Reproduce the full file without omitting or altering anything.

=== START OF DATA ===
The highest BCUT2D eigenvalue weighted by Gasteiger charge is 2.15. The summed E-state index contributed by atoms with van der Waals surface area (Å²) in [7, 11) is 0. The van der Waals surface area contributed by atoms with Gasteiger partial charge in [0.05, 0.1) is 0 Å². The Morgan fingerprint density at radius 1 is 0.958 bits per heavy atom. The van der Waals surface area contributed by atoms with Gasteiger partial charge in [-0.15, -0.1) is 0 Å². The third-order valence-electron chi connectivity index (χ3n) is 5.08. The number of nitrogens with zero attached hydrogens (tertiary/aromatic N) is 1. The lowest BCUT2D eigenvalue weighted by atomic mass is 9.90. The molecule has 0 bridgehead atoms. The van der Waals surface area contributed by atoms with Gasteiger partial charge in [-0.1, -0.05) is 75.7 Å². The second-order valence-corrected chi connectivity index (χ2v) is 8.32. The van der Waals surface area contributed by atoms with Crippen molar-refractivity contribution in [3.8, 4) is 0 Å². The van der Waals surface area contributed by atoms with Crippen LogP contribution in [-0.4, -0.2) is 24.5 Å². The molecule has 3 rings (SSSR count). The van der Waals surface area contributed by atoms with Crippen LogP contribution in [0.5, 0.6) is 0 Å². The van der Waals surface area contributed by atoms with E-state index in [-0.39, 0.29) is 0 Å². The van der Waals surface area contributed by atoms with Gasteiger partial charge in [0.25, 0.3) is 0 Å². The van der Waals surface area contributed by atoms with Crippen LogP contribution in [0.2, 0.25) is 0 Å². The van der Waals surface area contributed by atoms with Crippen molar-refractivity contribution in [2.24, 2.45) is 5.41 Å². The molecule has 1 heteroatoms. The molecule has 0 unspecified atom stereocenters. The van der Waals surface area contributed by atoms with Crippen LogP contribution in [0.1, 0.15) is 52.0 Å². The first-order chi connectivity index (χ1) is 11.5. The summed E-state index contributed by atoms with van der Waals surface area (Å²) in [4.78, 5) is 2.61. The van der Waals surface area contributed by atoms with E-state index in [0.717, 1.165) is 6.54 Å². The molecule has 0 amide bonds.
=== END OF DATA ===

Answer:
The highest BCUT2D eigenvalue weighted by Gasteiger charge is 2.15. The summed E-state index contributed by atoms with van der Waals surface area (Å²) in [7, 11) is 0. The van der Waals surface area contributed by atoms with Gasteiger partial charge in [0.05, 0.1) is 0 Å². The Morgan fingerprint density at radius 1 is 0.958 bits per heavy atom. The van der Waals surface area contributed by atoms with Gasteiger partial charge in [-0.15, -0.1) is 0 Å². The third-order valence-electron chi connectivity index (χ3n) is 5.08. The number of nitrogens with zero attached hydrogens (tertiary/aromatic N) is 1. The lowest BCUT2D eigenvalue weighted by atomic mass is 9.90. The molecule has 0 bridgehead atoms. The van der Waals surface area contributed by atoms with Gasteiger partial charge in [-0.1, -0.05) is 75.7 Å². The second-order valence-corrected chi connectivity index (χ2v) is 8.32. The van der Waals surface area contributed by atoms with Crippen molar-refractivity contribution in [3.8, 4) is 0 Å². The van der Waals surface area contributed by atoms with Crippen LogP contribution in [-0.4, -0.2) is 24.5 Å². The molecule has 3 rings (SSSR count). The van der Waals surface area contributed by atoms with Crippen LogP contribution in [0.5, 0.6) is 0 Å². The van der Waals surface area contributed by atoms with E-state index in [-0.39, 0.29) is 0 Å². The van der Waals surface area contributed by atoms with Gasteiger partial charge in [0.25, 0.3) is 0 Å². The van der Waals surface area contributed by atoms with Crippen LogP contribution in [0.2, 0.25) is 0 Å². The van der Waals surface area contributed by atoms with Crippen molar-refractivity contribution in [2.24, 2.45) is 5.41 Å². The molecule has 1 heteroatoms. The molecule has 0 unspecified atom stereocenters. The van der Waals surface area contributed by atoms with Crippen LogP contribution in [0.1, 0.15) is 52.0 Å². The first-order chi connectivity index (χ1) is 11.5. The summed E-state index contributed by atoms with van der Waals surface area (Å²) in [4.78, 5) is 2.61. The van der Waals surface area contributed by atoms with E-state index in [0.717, 1.165) is 6.54 Å². The molecule has 0 amide bonds.